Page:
HISTORY: Note that this page was created in response to Facebook deleting a page that was somewhat central to the online war. A replacement group has since been created, but may well be deleted for the same reason the original was presumably deleted, ie it is anonymously-owned against Facebook conditions. A disused website (see main domain name) was thus transformed for this struggle. The forum is neutral in any Sunni vs Shiite, Muslim vs Christian, religion vs atheism debate. ie please do not waste time on such discussions in the "tunisia" forum. The focus is entirely on democracy vs dictatorship (and in Tunisia only). It is also intended that anything important be made available in English, French and Arabic. However, that depends on the availability of translators, in whichever direction required, so cannot be guaranteed.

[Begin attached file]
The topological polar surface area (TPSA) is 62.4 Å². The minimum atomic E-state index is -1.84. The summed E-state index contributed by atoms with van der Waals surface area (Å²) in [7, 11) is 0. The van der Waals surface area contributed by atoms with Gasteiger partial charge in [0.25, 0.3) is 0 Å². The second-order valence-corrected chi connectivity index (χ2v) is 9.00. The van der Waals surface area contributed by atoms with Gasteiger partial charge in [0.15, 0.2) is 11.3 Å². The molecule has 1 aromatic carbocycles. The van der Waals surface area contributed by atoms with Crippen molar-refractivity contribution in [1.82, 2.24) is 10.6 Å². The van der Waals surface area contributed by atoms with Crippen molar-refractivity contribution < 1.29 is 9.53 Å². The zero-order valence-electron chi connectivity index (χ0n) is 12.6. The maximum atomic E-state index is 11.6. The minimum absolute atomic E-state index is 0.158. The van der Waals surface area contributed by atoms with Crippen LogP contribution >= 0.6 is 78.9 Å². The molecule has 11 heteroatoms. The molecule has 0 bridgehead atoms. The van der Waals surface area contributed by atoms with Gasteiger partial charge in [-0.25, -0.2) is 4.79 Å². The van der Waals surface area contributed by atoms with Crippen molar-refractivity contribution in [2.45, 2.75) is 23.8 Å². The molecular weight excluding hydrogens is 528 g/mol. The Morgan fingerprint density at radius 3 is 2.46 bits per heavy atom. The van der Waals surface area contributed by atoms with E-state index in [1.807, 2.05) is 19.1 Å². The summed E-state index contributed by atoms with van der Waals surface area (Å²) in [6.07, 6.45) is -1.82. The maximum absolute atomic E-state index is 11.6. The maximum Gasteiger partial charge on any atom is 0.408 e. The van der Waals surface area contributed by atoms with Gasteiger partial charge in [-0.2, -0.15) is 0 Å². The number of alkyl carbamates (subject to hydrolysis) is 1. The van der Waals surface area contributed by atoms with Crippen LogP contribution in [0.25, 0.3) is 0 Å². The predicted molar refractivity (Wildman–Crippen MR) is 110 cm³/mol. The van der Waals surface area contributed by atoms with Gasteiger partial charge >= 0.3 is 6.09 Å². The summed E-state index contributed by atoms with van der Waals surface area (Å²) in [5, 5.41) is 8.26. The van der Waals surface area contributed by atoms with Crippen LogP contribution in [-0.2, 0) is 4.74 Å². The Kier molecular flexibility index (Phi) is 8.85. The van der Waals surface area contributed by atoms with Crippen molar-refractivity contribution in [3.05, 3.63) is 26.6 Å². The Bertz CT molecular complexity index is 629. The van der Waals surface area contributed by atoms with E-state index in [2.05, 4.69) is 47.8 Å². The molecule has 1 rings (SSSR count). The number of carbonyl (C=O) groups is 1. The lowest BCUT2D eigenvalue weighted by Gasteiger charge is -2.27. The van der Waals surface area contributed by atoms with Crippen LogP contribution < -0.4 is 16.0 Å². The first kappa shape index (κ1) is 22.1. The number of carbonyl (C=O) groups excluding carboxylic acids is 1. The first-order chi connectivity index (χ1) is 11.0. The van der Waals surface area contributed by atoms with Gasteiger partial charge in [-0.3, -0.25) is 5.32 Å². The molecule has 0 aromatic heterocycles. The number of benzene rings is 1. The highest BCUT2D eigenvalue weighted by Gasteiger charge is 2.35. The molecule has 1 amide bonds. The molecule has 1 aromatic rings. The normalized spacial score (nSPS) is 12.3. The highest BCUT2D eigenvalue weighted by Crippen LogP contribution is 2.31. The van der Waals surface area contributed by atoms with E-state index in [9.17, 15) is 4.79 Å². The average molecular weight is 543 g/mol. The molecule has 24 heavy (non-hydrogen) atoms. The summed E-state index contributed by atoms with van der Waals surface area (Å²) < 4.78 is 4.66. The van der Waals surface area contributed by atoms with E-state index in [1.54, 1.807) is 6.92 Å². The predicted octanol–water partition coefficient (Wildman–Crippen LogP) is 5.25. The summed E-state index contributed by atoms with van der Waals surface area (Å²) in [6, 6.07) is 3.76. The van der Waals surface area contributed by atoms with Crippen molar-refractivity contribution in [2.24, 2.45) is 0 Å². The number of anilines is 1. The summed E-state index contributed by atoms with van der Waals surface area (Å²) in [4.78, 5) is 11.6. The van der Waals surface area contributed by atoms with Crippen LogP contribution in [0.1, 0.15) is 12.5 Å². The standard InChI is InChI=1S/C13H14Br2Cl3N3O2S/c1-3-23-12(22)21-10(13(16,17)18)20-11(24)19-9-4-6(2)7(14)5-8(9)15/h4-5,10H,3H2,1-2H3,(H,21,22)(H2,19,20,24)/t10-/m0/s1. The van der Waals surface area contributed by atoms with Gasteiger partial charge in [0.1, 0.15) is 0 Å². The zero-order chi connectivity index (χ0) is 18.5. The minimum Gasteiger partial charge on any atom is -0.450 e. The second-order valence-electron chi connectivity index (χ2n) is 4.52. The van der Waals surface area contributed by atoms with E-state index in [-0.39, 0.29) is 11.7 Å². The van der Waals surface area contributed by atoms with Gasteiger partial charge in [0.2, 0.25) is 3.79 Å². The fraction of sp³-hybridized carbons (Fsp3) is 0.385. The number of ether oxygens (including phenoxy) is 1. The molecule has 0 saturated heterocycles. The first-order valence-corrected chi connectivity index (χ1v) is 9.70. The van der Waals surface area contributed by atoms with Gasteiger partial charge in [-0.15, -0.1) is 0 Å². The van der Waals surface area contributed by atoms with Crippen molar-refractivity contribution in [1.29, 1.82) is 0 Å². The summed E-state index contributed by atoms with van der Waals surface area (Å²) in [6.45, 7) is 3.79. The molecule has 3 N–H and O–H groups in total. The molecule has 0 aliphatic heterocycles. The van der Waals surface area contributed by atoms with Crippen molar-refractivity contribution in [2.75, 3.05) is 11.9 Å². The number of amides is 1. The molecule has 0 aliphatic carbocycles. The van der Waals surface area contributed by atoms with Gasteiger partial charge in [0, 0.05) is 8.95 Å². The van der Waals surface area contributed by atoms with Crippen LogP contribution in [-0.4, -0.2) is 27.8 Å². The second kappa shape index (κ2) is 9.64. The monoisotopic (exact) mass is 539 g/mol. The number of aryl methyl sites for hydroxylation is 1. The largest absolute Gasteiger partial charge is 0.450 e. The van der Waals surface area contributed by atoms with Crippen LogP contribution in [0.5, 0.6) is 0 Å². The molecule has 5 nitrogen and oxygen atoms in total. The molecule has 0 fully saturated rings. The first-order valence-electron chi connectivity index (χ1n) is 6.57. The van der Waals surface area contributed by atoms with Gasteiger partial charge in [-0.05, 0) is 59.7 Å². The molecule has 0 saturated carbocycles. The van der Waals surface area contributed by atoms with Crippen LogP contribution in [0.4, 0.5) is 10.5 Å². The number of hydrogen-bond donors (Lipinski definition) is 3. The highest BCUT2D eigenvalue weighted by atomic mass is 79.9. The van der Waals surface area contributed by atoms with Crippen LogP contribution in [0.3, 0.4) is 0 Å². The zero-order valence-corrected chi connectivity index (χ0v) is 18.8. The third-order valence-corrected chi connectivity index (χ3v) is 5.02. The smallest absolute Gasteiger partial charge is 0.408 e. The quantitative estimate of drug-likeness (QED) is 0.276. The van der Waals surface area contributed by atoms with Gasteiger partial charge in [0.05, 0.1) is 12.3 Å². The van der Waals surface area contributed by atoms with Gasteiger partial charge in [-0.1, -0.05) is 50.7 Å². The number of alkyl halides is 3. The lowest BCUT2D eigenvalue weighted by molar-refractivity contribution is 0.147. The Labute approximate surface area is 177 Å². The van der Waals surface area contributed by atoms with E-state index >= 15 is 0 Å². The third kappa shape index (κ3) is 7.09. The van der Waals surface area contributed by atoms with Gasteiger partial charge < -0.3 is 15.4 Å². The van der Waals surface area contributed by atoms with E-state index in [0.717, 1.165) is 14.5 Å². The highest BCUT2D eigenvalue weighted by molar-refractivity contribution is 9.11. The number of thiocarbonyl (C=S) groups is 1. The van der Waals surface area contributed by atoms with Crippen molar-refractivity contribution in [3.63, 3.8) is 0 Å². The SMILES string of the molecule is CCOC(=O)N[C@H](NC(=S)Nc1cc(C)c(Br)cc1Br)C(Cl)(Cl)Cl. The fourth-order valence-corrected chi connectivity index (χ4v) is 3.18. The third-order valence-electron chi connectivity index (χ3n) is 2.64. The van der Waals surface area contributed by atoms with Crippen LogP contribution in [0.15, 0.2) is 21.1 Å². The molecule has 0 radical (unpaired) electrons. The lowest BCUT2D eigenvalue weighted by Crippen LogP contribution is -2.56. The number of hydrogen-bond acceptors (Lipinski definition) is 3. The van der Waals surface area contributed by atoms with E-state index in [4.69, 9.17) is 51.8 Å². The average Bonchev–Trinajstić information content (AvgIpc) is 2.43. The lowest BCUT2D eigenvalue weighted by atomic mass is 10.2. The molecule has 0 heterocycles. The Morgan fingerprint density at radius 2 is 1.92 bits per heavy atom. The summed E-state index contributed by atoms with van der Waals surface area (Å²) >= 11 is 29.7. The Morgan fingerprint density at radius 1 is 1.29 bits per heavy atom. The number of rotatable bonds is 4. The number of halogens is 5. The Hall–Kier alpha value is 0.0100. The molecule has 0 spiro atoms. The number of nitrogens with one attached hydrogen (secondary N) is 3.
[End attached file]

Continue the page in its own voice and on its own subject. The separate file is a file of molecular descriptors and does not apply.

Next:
On 2011-01-02 Anonymous writes to press contacts to put Tunisia on the map

On 2011-01-14 Tunisian dictator leaves country.

First Open Letter to Tunisia - Congratulations but Beware (2011-01-19) French

Second Open Letter to Tunisia - Regime is still bad (2011-01-21) French

Third Open Letter to Tunisia - Please Forgive our Enemy (2011-01-23) French Arabic

Meet and greet the Tunisian people (2011-01-23)

One more greeting (2011-01-23)

Dummies Guide to Winning Wars (2011-01-24)

Paradigm clash in Tunisia (2011-01-25)

Al Qaeda in Tunisia (2011-01-26)

Plan of Attack in Tunisia (2011-01-27)

Massive changes to interim government made on 2011-01-28 which went a long way towards eliminating the need for confrontation with the security forces.